Page 1 of 2 Shanghai revels in its coming-out party
By John Parker
SHANGHAI - On midnight, October 31, Expo 2010 Shanghai China, the first event
of its type to be held in China and the largest in history in terms of
attendance, site area, and cost, drew to a close after six months and around 73
Staff had cheered at the entrance on October 24 as the Expo officially met its
70 million visitor goal, albeit with a week to go. A surge triggered by cooler
autumn weather was a key factor in meeting the target after many visitors were
put off from visits during Shanghai's oppressive summer, which was even hotter
Indeed, Shanghai Expo was "the most magnificent event in World Expo history",
according to Jean-Pierre Lafon, president of the
International Exhibitions Bureau (BIE), the governing body for World Expos, who
added that the event had witnessed unprecedented visitor volume (breaking the
previous attendance record of 64 million, set by the 1970 Osaka World Expo in
Japan), and raised the profile of World Expos generally.
The event was also the most expensive Expo in history, which inspired a certain
amount of grudging in China, especially from other regions of China jealous of
the government spending to help Shanghai prepare for the event.
Officials could reasonably argue, however, that the Expo spending was mostly an
investment in Shanghai's future. The site chosen for the Expo was a rundown
waterfront area with shipyards and decaying warehouses, and probably would have
been redeveloped at some stage anyway. The streets and metro lines built for
the event will continue to be used for decades, as will the airport and rail
terminals built in advance of the fair.
In addition, government tourism officials said that as of late October, the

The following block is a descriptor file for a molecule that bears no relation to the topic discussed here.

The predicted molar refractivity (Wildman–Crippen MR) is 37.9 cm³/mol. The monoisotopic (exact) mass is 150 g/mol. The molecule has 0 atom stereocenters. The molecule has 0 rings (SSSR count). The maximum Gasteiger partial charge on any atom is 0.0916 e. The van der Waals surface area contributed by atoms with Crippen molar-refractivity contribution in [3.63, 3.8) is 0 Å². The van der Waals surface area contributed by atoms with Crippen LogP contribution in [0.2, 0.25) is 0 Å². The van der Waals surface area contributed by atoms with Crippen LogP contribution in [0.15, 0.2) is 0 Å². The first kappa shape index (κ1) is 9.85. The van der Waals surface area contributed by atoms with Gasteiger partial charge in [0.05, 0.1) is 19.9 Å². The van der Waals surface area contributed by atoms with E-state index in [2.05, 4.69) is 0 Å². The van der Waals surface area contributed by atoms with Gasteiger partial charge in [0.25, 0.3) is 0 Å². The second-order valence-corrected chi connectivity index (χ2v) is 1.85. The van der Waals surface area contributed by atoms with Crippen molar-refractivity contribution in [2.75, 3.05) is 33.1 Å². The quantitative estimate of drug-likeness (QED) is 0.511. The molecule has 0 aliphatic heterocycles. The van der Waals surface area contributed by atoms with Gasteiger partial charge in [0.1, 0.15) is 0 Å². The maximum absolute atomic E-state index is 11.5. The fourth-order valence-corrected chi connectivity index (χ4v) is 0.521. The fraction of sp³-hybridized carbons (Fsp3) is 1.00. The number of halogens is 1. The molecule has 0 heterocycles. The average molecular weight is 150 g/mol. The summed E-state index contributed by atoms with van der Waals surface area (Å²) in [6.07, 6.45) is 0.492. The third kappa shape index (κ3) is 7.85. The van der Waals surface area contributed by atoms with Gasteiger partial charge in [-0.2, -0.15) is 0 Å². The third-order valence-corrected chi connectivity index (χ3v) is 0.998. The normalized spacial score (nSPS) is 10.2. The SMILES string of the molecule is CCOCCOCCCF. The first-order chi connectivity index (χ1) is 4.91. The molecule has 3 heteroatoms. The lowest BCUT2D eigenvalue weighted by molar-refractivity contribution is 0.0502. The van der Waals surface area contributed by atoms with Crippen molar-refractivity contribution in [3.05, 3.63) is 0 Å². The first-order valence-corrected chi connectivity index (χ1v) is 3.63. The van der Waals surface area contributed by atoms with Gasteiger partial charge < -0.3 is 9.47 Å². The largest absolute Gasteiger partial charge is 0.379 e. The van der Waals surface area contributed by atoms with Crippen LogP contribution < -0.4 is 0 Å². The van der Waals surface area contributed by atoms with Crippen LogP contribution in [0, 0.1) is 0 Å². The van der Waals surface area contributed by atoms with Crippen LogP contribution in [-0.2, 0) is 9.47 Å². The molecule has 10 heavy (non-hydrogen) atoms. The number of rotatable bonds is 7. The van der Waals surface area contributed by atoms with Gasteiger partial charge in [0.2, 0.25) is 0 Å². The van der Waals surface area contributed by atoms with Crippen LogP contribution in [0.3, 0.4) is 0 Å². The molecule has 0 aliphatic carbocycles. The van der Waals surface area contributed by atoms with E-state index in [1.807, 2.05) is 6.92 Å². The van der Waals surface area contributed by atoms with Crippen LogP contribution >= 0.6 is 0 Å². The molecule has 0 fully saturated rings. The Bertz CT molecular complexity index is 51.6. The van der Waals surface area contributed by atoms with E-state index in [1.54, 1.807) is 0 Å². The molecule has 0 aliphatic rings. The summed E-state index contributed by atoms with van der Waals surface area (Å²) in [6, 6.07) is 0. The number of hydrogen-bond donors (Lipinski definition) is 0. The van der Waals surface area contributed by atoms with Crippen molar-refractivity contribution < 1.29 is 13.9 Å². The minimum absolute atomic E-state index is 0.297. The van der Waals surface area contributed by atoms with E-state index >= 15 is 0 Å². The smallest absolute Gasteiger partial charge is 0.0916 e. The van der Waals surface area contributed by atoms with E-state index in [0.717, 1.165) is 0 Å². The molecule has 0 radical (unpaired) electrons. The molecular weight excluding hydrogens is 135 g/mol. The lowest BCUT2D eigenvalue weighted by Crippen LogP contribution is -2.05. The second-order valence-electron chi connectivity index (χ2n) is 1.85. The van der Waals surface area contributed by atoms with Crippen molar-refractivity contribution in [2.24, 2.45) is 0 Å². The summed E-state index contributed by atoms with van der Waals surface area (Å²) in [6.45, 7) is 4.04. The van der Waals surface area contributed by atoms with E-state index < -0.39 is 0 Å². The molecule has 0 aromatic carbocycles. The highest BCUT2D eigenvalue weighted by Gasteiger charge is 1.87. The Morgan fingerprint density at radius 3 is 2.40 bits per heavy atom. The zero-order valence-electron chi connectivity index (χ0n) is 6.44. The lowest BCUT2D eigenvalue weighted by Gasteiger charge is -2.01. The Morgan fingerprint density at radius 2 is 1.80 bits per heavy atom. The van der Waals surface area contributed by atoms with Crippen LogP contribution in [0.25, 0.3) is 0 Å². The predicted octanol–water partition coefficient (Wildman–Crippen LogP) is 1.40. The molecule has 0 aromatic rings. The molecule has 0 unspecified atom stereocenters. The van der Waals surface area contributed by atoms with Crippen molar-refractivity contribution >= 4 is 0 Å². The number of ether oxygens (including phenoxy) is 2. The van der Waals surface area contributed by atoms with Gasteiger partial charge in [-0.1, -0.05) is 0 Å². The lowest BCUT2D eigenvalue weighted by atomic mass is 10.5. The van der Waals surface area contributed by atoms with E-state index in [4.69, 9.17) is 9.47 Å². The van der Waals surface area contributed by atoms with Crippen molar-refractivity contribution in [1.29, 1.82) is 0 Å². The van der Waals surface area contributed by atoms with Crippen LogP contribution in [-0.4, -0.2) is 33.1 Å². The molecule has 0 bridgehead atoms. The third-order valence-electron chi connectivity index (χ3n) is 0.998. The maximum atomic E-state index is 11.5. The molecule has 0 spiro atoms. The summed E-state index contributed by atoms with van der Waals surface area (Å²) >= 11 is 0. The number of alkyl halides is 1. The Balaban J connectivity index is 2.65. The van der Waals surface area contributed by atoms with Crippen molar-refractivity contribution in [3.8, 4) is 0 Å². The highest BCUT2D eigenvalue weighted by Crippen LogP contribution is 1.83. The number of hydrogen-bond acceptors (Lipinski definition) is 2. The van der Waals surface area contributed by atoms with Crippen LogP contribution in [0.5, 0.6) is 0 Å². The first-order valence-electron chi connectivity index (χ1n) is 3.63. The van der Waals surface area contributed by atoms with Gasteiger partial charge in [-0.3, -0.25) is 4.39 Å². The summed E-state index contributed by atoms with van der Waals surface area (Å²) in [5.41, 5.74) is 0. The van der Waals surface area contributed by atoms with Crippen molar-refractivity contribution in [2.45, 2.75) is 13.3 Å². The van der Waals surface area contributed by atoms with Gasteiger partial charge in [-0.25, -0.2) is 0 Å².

event had generated more than 80 billion yuan (US$12 billion) in tourism
revenues for Shanghai and nearby Yangtze delta cities, and a 20% year-on-year
increase in the aviation, foreign trade, wholesale, retail, accommodation, and
catering sectors in the region.
With its kaleidoscopic sampling of international cultures, the Expo clearly
tapped into an unmet demand for international travel among mainland Chinese.
"The Expo is like a huge museum of the different cultures of the world,"
observed retired teacher Mei Haixing, who visited 28 times. For a single person
to visit so many times might appear excessive at first glance, but it should be
kept in mind that the enormous queues at popular pavilions meant that only one
or two of these could be seen in a single visit. Even 10 visits, with little or
no overlap between them, would still have left many pavilions unseen.
Attendance during the last week was artificially limited to around 500,000 as
only more expensive peak-day tickets were available. Attendance in the previous
week topped 700,000 daily. Also, many visitors in the last few weeks were
attracted by the bargains available as pavilions cleared their inventory of
handicrafts and souvenirs in anticipation of the Expo's end.
The Expo's last official day, October 31, was marked by the Expo 2010 Shanghai
China Summit Forum, attended by dignitaries including Premier Wen Jiabao and
United Nations secretary general Ban Ki-moon. Wen characterized the Expo as "an
encyclopedia lying open on the land and a magnificent painting showcasing the
integration and harmony of diverse cultures".
In a gesture that could be interpreted as an attempt to lower the temperature
of China-Japan relations, he also praised one of the event's most assiduous
visitors, Japan's Yamada Tomiyo, known as "Expo Granny", who began preparing
for the event four years ago and bought 183 tickets so she could attend every
In his speech, the premier curtailed his recent tendency to make
eyebrow-raising statements in support of domestic political reform. However, he
did make a few oblique hints in that direction, saying, for example, "Only when
the fruits of human civilization are elevated onto the spiritual and
philosophical level will they become the common assets of the entire humanity
and be passed down from generation to generation"; "the Expo tells us that
progress of a society is not just about the number of skyscrapers, but also